Tooth bonding is the bonding of teeth with resin to create a complete set of teeth. It is a safe and gentle dental procedure that applies to both the front and the back of your teeth. It can reduce or eliminate scars and creates a color that closely matches the teeth. Tooth bonding has become one of the most popular dental treatments in cosmetic dentistry. It usually involves a dental technician, who applies a mixture of tooth-colored resin to the enamel—a few tries to get the mixture to adhere to the tooth until it shows the right color. You may be in and out of the dentist’s office in just minutes with this procedure. The benefit of this method is that it will last for years and requires very little upkeep.

Tooth bonding doesn’t smell much, and it is non-invasive, so it does not hurt. Dentists know that tooth bonding can improve the appearance of the smile of patients with certain types of cosmetic dental problems. Many beauty and dental retailers have begun to sell tooth bonding systems and are offering these procedures to achieve the dramatic cosmetic results they want. However, results will vary, and getting customized bonding performed by a dental professional is more likely to benefit you. These bonds are not dental veneers, and they are not replacements for dentures or fillers, but it might just give you the confidence to express those pearly whites once again.

What Are the Risks of Tooth Bonding?

man receiving dental bonding treatmentThe longer your teeth are damaged, and the worse any existing problems, the more infection, decay, and fungal decay increases. The more damage you have, the greater the chance of gum disease getting in the gums and infecting your surrounding healthy teeth. Tooth bonding is not a permanent solution.

Are There Any Risks to Tooth Bonding?

These infections can spread and increase the risk of spreading to the surrounding teeth. When using composite dental materials, keep in mind that the composite resin used with this procedure isn’t as strong as your natural teeth. Bonding materials are usually safe to use in dentures and other dental bonding services.

A tooth bonding can last 4 to 8 years on average, depending on tooth location and patient’s bite and eating and chewing habits. This information may be useful for trying to reduce oral trauma associated with eating and chewing foods.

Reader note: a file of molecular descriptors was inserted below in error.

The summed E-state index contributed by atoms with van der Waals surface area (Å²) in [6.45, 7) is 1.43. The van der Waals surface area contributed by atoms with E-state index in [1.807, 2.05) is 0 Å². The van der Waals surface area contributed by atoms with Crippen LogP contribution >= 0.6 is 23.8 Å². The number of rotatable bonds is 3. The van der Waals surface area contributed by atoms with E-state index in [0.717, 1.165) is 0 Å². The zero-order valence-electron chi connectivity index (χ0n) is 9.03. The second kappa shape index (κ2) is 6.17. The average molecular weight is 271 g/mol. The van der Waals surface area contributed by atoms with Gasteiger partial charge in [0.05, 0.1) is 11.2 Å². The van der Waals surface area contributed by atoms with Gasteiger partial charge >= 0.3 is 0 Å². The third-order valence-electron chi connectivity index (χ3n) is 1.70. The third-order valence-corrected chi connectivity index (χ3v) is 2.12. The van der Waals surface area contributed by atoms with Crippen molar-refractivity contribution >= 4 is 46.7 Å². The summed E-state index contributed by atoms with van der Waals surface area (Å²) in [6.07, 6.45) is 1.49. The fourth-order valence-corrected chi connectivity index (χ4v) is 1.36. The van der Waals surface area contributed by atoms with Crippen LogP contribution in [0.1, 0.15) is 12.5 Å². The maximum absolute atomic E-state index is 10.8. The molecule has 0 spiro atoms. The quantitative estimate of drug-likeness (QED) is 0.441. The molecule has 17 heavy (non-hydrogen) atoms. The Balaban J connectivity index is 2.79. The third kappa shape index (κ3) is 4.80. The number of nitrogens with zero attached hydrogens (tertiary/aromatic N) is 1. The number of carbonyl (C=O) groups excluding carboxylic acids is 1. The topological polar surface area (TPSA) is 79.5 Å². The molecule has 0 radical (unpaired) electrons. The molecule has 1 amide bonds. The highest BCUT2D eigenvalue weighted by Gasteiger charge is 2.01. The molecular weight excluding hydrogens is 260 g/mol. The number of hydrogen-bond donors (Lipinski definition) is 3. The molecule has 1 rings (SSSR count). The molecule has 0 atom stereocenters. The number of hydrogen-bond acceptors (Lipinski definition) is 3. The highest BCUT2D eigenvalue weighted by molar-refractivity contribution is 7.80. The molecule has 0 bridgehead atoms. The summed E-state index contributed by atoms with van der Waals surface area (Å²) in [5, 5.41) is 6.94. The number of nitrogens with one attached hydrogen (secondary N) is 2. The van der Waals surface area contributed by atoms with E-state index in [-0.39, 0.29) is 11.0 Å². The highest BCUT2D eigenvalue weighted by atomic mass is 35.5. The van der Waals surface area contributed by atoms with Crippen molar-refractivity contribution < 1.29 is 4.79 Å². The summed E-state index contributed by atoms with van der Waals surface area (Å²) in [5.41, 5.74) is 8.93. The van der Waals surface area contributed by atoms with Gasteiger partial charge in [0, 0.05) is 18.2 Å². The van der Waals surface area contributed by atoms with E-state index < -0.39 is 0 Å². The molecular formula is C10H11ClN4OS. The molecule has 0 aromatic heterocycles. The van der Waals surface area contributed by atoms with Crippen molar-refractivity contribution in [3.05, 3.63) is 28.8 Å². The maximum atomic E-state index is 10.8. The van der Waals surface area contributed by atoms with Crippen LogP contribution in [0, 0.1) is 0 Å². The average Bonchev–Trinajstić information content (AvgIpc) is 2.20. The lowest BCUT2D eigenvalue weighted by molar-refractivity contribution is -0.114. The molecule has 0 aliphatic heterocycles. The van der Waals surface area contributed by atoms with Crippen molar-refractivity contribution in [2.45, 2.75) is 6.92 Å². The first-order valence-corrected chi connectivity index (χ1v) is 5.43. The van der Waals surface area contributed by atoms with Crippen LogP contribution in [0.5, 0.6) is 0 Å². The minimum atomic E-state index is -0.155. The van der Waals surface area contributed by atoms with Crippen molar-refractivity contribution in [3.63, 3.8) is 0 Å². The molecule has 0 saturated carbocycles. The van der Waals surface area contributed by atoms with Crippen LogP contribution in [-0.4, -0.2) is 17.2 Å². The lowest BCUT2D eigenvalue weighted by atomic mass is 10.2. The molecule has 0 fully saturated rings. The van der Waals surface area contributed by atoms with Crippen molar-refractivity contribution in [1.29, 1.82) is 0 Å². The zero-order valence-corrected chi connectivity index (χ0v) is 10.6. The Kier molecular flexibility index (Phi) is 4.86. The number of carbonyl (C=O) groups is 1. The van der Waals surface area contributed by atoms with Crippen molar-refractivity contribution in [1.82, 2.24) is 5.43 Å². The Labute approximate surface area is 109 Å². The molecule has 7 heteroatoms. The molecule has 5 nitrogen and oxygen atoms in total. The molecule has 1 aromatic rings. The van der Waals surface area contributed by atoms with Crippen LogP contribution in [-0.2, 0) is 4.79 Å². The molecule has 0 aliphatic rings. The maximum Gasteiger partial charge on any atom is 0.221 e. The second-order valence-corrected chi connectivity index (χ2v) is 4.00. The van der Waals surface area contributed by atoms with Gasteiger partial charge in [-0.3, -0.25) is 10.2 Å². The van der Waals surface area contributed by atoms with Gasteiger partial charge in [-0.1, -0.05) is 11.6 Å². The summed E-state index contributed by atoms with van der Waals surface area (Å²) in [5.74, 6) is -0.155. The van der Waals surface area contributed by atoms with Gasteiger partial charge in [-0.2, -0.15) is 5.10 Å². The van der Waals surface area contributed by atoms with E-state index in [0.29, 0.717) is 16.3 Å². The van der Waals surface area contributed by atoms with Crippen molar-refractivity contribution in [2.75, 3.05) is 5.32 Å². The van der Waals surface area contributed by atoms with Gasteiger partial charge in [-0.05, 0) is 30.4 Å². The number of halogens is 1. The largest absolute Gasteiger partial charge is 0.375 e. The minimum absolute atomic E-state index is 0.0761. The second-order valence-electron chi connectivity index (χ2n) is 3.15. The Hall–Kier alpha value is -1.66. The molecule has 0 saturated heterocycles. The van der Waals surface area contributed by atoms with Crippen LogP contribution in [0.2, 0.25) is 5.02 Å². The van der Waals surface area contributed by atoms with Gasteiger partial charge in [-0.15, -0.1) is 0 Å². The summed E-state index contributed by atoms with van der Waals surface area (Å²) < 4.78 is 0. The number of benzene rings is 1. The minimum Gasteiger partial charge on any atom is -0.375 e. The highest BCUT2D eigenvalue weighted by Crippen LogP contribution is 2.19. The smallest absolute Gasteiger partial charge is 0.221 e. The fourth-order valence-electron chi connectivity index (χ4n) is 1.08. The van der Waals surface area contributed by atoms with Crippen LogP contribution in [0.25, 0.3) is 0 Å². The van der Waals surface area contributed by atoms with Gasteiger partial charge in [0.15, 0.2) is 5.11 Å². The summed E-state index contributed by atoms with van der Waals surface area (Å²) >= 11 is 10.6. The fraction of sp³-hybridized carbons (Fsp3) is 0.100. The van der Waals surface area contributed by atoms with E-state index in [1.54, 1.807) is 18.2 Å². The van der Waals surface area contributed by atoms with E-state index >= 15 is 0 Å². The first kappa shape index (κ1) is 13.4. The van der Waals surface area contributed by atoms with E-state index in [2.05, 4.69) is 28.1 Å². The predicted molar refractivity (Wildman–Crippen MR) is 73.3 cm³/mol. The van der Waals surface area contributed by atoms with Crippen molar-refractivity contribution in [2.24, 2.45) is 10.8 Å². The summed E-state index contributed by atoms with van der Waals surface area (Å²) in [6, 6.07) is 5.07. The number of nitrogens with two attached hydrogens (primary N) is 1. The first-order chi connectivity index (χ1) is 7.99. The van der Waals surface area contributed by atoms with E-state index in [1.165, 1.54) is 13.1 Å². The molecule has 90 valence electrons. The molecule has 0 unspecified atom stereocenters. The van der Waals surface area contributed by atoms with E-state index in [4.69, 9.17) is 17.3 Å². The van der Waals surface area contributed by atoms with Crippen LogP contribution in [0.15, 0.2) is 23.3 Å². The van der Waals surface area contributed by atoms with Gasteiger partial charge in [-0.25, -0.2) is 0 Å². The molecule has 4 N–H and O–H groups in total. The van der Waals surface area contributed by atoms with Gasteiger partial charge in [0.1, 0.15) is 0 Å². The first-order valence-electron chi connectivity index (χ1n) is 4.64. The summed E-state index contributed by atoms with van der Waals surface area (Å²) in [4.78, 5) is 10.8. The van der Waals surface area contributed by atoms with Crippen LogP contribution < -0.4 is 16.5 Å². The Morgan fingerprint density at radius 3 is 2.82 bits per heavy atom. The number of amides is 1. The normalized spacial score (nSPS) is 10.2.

Which is Better, Bonding or Veneers?

As a general rule, the better a tooth looks, the more money a patient will spend on porcelain bonding. In some cases, in a poor-quality porcelain veneer, some moisture usually presents in the veneer can affect the bonding. Tooth enamel is very porous and thin, which means that when water is applied to enamel, it can cause relatively small amounts of dry material to form around the teeth, causing some breaking.

Often, tooth bonding treatments are the only option when the smaller portion of the tooth needs restoration. However, when the area is larger, bonding treatments might not yield results that are as good or as long-lasting as dental veneers.

Who Should Use Dental Bonding?

Tooth bonding techniques are best-suited to repair small tooth defects or to replenish the surrounding exterior of the tooth’s surface. The great thing about dental bonding is that it is a temporary tooth fix. If you have small dental blemishes or small cosmetic cracks in your teeth, you should look into tooth bonding. If you are a patient with more urgent, pressing dental issues or dealing with pain in your teeth, or chronic tooth decay, longer-term solutions might be a better choice. Your procedure at Lovett Dental Conroe might require a more robust solution than what tooth bonding can provide so reach out today to learn more at 936.274.1925.